UM Program Receives $2 Million for Bird Research in Asia

By STAFF for the Flathead Beacon

A Bornean Stubtail (Urosphena whiteheadi), an endemic species, at the entrance of its nest. – Courtesy photo
By Beacon Staff,10-18-12

A University of Montana professor is part of a group of scientists that received a $2 million grant to study the impacts of climate change on the development and survival of two families of birds in southeast Asia.

Professor Tom Martin, a senior scientist with the Montana Wildlife Cooperative Research Unit, believes his upcoming research will have a major impact on science’s understanding of how species form and how physiology may influence longevity along with the implications of climate change.

The National Science Foundation awarded Martin and four others a $2 million grant to pursue the study, which is titled “Dimensions: Collaborative Research – Historical and contemporary influences on elevational distributions and biodiversity tested in tropic Asia.” The study is partnered with the Smithsonian Institution and the University of Kansas and Louisiana State University. A large sum of the NSF grant, $1.3 million, will go to UM for the study, and Martin will lead a group of student researchers to the tropical island Borneo to study birds in the Sylvoidea and Muscicapidae families from the beginning of February to the middle of June.

“If the hypotheses work out, we’re going to make major changes in thinking about speciation events, elevation distributions and even possible extinction events,” Martin said in a statement.

Martin said the study is happening at a crucial time for the tropics. Tropical habitats around the world are being destroyed and with them a whole dearth of information about species – some of which have never been described or studied.

“The incredible tropical diversity is just getting lost at a phenomenal rate,” Martin said. “Things like what we’re doing, where we’re actually doing intense study of actual breeding, nobody does that in the tropics. We don’t have hardly any information.”

The study will examine the effects of elevation and temperature change on the tropical birds, which are ideal test subjects due to their narrow tolerance for environmental shifts, according to Martin. Scientists will also study factors such as competition alongside physiological tolerance to see how several things could have a cumulative influence on species development. Martin said these hypotheses have hardly been discussed in the scientific community, let alone studied.

“One of the things that’s becoming increasingly recognized, especially in the tropics, is that as things warm up, some species don’t have the physiological tolerance to deal with global warming,” Martin said. “So they’re being pushed up the mountain, and the species that are at the top of the mountain are then being pushed off. There’s no habitat that’s suitable for them.”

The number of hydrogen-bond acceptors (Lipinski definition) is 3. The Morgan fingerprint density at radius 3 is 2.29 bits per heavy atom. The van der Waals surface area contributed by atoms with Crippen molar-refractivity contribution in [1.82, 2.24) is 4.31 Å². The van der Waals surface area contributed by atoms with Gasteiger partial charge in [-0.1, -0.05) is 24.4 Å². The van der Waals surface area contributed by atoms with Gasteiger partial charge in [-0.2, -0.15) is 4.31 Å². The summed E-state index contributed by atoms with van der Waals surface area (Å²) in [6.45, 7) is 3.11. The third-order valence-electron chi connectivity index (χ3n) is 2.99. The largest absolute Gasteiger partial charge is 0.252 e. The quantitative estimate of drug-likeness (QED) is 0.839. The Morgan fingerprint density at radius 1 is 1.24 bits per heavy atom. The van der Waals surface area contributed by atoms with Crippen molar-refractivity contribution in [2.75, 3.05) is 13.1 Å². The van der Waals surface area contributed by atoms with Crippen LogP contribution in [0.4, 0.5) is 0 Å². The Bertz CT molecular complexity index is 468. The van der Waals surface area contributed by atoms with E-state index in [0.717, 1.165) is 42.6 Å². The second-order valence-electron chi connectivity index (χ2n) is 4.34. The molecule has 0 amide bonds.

Martin will use a team of three doctoral students and about 10 postgraduate students to perform an on-the-ground study of the birds in their tropical habitat. They will find nests, measure eggs, take temperature probes, record video of the parental behavior and more. The group also will measure the metabolism of eggs, nestlings and adults in the lab – before returning them safely to the wild – to see how changes in temperature affect the most basic bodily functions of the birds.

Martin said the two bird superfamilies have broad variation within their species, which allows for detailed study of the impact of small changes on related subjects. Even the wild behavior of the birds is a good indicator of the importance of temperature on their development.

“If you look at the Sylvoidea, you have a species there where parents will spend 90 percent of the time on the nest and the embryos will develop in 13 days,” Martin said. “And then you have another species there that takes eight-hour off-bouts every day in the middle of the day, and so they’re only on the nest 40 percent of the time and their embryos ­– same size – take 24 days.

Researchers at the Smithsonian, Kansas and Louisiana will study separate data gathered from the birds, such as genetics of the populations and the potential parasites identified in blood smears. The team will take a cross-disciplinary look at the biology, behavior and impact of external factors on the birds to develop a better understanding of what causes species to separate. The predominant theory of competition doesn’t explain current developments, according to Martin.